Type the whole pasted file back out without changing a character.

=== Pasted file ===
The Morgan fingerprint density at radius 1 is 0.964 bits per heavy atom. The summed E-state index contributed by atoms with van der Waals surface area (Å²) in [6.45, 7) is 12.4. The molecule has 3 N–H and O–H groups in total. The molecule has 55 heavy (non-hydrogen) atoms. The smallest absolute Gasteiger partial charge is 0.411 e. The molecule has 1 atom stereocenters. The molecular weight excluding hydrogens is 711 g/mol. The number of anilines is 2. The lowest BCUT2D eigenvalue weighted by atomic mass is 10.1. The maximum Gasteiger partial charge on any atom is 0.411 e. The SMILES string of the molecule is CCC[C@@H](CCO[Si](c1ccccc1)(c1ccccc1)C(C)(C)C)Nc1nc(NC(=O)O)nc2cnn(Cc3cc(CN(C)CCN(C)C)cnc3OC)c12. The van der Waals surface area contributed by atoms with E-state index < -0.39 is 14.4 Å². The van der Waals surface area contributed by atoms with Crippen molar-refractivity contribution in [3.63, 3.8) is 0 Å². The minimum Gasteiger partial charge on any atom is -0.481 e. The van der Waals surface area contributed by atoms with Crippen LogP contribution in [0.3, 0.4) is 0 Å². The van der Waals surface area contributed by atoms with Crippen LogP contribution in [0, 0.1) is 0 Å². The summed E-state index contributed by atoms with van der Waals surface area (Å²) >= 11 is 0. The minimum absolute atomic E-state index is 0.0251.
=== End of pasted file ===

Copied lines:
The Morgan fingerprint density at radius 1 is 0.964 bits per heavy atom. The summed E-state index contributed by atoms with van der Waals surface area (Å²) in [6.45, 7) is 12.4. The molecule has 3 N–H and O–H groups in total. The molecule has 55 heavy (non-hydrogen) atoms. The smallest absolute Gasteiger partial charge is 0.411 e. The molecule has 1 atom stereocenters. The molecular weight excluding hydrogens is 711 g/mol. The number of anilines is 2. The lowest BCUT2D eigenvalue weighted by atomic mass is 10.1. The maximum Gasteiger partial charge on any atom is 0.411 e. The SMILES string of the molecule is CCC[C@@H](CCO[Si](c1ccccc1)(c1ccccc1)C(C)(C)C)Nc1nc(NC(=O)O)nc2cnn(Cc3cc(CN(C)CCN(C)C)cnc3OC)c12. The van der Waals surface area contributed by atoms with E-state index < -0.39 is 14.4 Å². The van der Waals surface area contributed by atoms with Crippen molar-refractivity contribution in [3.63, 3.8) is 0 Å². The minimum Gasteiger partial charge on any atom is -0.481 e. The van der Waals surface area contributed by atoms with Crippen LogP contribution in [0.3, 0.4) is 0 Å². The van der Waals surface area contributed by atoms with Crippen LogP contribution in [0, 0.1) is 0 Å². The summed E-state index contributed by atoms with van der Waals surface area (Å²) >= 11 is 0. The minimum absolute atomic E-state index is 0.0251.